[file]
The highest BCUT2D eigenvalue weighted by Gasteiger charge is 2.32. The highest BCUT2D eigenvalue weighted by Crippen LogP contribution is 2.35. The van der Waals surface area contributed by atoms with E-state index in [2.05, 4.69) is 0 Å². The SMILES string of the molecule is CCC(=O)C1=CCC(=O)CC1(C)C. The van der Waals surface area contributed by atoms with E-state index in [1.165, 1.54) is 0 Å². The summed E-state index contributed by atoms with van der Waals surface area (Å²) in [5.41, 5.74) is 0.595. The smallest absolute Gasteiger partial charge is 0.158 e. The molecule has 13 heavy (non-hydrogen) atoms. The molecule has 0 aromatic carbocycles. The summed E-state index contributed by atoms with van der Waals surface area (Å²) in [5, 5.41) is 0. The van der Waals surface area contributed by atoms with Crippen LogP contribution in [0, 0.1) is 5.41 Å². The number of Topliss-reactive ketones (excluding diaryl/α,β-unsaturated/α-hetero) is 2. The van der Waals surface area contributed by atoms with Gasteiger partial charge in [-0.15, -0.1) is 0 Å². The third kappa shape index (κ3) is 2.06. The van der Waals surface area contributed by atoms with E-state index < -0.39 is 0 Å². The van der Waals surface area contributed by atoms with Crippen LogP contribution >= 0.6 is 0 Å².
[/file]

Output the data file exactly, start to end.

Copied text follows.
The highest BCUT2D eigenvalue weighted by Gasteiger charge is 2.32. The highest BCUT2D eigenvalue weighted by Crippen LogP contribution is 2.35. The van der Waals surface area contributed by atoms with E-state index in [2.05, 4.69) is 0 Å². The SMILES string of the molecule is CCC(=O)C1=CCC(=O)CC1(C)C. The van der Waals surface area contributed by atoms with E-state index in [1.165, 1.54) is 0 Å². The summed E-state index contributed by atoms with van der Waals surface area (Å²) in [5.41, 5.74) is 0.595. The smallest absolute Gasteiger partial charge is 0.158 e. The molecule has 13 heavy (non-hydrogen) atoms. The molecule has 0 aromatic carbocycles. The summed E-state index contributed by atoms with van der Waals surface area (Å²) in [5, 5.41) is 0. The van der Waals surface area contributed by atoms with Crippen LogP contribution in [0, 0.1) is 5.41 Å². The number of Topliss-reactive ketones (excluding diaryl/α,β-unsaturated/α-hetero) is 2. The van der Waals surface area contributed by atoms with Gasteiger partial charge in [-0.15, -0.1) is 0 Å². The third kappa shape index (κ3) is 2.06. The van der Waals surface area contributed by atoms with E-state index < -0.39 is 0 Å². The van der Waals surface area contributed by atoms with Crippen LogP contribution >= 0.6 is 0 Å².